Science, technology, myth and folklore, holidays, food, society, even our sense of time . . . life as we know it. These things are seemingly separate and distinct, but there exists a commonality between them, a common denominator for everything we know. In our modern hustle and bustle, it seems that we forget that the human race and human society are inseparably connected to the earth. Throughout history, and especially in modern society, humanity has made a fashion statement of ignoring our immeasurable reliance on this planet, while simultaneously and unscrupulously reaping the resources it provides. We’ve become disconnected from our mother earth.
Many of our ancestors understood and gratefully acknowledged the bounty of the earth, and when we venture into the shrinking wilderness we can often recall a distant primal memory of the significance of every tree, rock, river, and creature. However, just as modern society has become disconnected from nature, so have we become disconnected from our forebears and their simple, honest lives. Some try to reconnect with those lives, and for Tony Brown, a professor of Russian at Brigham Young University, the connection has become visceral.
Professor Brown is the owner of a local farm, a relative rarity in our day and age. To put that into perspective, about 90% of humanity worked on farms or ranches two hundred years ago, compared with only about 2% today. Professor Brown currently grows corn, pumpkins, butternut squash, strawberries, apricots, and tomatoes. The farm is also home to about twenty-five chickens, three roosters, two sheep, two horses, and one Vietnamese potbellied pig. Most of the produce that Professor Brown grows and harvests each year can be purchased at the stand in front of his house, although he sells a good portion of his crops to a local business as well. Professor Brown makes a decent amount of money from the stand; nothing to shake a stick at, to be frank, but enough that it can often support the farm. But income is not the real reason that Tony Brown started his own farm. In his own words, Professor Brown proposes that “there is something to be said about harmonizing one’s biorhythms with the seasons and with the earth.” The farm, to Brown, is a way to forge a powerful personal connection between himself and the earth, his ancestors, and his community.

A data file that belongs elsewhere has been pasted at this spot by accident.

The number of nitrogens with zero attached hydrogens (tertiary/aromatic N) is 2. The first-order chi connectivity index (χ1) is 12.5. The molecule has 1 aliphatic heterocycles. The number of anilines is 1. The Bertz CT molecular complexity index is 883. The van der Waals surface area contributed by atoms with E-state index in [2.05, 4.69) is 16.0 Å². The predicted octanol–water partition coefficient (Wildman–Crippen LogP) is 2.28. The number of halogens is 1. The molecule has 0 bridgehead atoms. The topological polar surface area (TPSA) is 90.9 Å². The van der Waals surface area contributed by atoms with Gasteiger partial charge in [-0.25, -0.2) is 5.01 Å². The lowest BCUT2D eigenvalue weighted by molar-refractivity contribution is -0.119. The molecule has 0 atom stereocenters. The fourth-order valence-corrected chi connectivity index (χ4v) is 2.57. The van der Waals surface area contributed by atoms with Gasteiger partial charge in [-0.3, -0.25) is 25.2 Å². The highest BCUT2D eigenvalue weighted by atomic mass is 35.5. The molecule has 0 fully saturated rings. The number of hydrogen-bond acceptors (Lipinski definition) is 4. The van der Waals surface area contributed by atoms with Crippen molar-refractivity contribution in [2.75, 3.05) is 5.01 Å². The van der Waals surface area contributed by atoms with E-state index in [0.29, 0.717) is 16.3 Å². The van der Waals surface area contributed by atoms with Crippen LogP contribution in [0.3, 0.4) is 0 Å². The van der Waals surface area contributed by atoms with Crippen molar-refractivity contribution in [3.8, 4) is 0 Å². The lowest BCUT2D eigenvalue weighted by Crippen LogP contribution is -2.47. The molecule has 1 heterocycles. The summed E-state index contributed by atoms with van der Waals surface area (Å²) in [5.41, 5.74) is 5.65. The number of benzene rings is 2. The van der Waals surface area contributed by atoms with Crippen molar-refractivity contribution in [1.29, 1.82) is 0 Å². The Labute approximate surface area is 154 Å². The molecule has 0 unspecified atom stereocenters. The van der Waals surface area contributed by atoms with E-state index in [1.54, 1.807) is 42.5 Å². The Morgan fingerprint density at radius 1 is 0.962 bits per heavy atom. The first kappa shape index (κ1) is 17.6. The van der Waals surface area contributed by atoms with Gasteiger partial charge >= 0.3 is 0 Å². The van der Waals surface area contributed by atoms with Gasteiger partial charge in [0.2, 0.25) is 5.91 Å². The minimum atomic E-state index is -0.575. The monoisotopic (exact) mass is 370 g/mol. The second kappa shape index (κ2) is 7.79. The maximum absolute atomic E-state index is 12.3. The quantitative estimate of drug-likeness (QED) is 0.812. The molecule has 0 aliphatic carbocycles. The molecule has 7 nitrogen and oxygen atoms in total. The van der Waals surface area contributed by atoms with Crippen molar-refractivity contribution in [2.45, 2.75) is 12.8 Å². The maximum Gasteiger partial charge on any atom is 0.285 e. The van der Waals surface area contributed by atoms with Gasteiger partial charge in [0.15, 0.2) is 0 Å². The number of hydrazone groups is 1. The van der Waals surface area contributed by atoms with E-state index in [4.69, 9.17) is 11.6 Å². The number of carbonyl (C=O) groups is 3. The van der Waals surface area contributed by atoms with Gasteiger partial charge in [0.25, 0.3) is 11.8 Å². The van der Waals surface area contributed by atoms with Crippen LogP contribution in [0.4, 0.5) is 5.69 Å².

Professor Brown’s efforts on his farm began five years ago, when he initially purchased four acres of former orchard land in Provo, then later three more adjoining acres of land near the mouth of Provo Canyon. If you visit the farm today, you’ll see several rows of corn, squash, and pumpkin between the street and the Brown home. Close by is an enclosure for the sheep, pig, and chickens, and behind the house you’ll see a long stretch of pasture with a few apricot trees leading up to an old barn and an enclosure for the horses. Along the entire farm you’ll see lengths of PVC pipe emerging from the ground. These pipes, called “risers”, are the lifeblood of the Brown farm. The risers provide much needed water from a water “ditch” known as the Smith ditch, which is fed by water that comes from an area near Bridal Veil Falls. Professor Brown pays to pump water to his farm once every eight days for seven hours at a time (close to 900 gallons!), and it is money well spent. The farm is beautiful, and it wouldn’t look and function the way it does today without a serious amount of work from Professor Brown.